4. Quality over quantity
When it comes to your CV you want to be concise and accurate, there’s no point having paragraphs and paragraphs dedicated to your 'about me' section as employers don’t want to read this, and truthally, they haven’t got the time. Think about all the other candidates going in for the role, and wanting to stand out, you need to hit the ground running and get your experience and skills down straight away so they can instantly see what you can do. I would opt for a simple design, and try to keep your personal profile to a short paragraph, if that. I tend to have my objectives at the top of my CV, and then my key skills listed so they are easy to see, I then have my work experience and a paragraph about each one, I wouldn’t write too much as they wont want to read it all, Just make sure you list your key responsibilities and what you learnt on the job.
5. Don’t lie
I think this is a common mistake that many people do without thinking, whether its putting a B instead of C on your GCSE results, or saying you did 4 weeks at a placement when really you did 3... these things will catch up on you and you will be found out if your are lying about work placements. Its better to be honest and to ensure your CV is 100% legit as then you wont be anxious.
6. Your degree doesn’t define your future
I think one thing to keep in mind, is that you have the option to try different career paths post Uni. If you are in your second year of an English language degree but find you hate it and want to do something along the lines of PR, then there is no reason why you cant. If you know now that you want to go into that career then try and get a bit of work experience. In my experience PR is easier to get that journalism as many PR companies want an extra pair of hands to help with admin work for no charge. Do one day a week at a company along side your degree, or do a 2 week placement over summer, you have so much time to gain experience so don’t waste it worrying about your future. Perhaps start a blog on your preferred career. If you have a strong desire to be a political journalist and your studying Art, write your thoughts in a blog, if you have the talent, this wont go un-noticed and writing down regularly will propel your chances of securing your dream job.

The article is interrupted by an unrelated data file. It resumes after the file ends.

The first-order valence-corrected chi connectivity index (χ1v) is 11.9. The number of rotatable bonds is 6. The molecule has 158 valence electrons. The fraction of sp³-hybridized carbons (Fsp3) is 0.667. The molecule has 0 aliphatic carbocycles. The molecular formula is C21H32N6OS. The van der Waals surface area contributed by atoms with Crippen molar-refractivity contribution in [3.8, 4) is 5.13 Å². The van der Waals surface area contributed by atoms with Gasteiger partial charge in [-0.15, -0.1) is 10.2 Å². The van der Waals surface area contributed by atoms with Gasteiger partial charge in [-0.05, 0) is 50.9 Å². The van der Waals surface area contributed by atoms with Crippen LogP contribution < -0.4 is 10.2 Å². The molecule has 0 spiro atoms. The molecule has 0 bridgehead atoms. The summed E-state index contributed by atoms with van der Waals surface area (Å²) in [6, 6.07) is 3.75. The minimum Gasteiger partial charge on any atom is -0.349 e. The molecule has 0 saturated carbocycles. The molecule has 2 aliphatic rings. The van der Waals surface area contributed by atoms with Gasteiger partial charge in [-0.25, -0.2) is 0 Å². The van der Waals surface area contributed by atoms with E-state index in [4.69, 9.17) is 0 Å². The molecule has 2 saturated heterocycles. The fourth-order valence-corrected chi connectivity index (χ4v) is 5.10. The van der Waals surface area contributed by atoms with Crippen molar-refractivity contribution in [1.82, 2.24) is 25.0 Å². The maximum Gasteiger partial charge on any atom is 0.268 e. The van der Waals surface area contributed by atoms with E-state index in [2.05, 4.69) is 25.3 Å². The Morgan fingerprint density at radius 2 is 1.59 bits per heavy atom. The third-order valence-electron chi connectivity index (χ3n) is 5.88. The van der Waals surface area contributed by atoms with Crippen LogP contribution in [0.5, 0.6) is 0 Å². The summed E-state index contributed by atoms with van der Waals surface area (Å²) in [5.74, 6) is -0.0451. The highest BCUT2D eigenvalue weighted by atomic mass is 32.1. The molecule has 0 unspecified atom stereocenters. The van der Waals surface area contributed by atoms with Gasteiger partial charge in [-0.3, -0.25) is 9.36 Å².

7. Stay positive
I think the hardest thing for graduates, and undergrads is staying positive, especially in todays society where jobs are scarce and there is so much competition. The best thing to do is to just keep plodding on, keep badgering that Marketing firm that you so desperately want work experience with, keep on writing on your blog, as soon enough it will be noticed and you will be thankful you started it. Make sure you use your spare time at Uni to increase your employability like joining societies and gaining work experience. For graduates, it gets tough because this is when the job hunting begins, personally I have found directly contacting companies has been better for me as opposed to going through recruitment, who for me have proven to be a bit of a waste of time. If you have applied for 20 jobs and have heard nothing back, don’t wallow and give up, keep applying because chances are there will be a job out there for you and you will have a larger chance of securing something if you set some time aside to apply for them.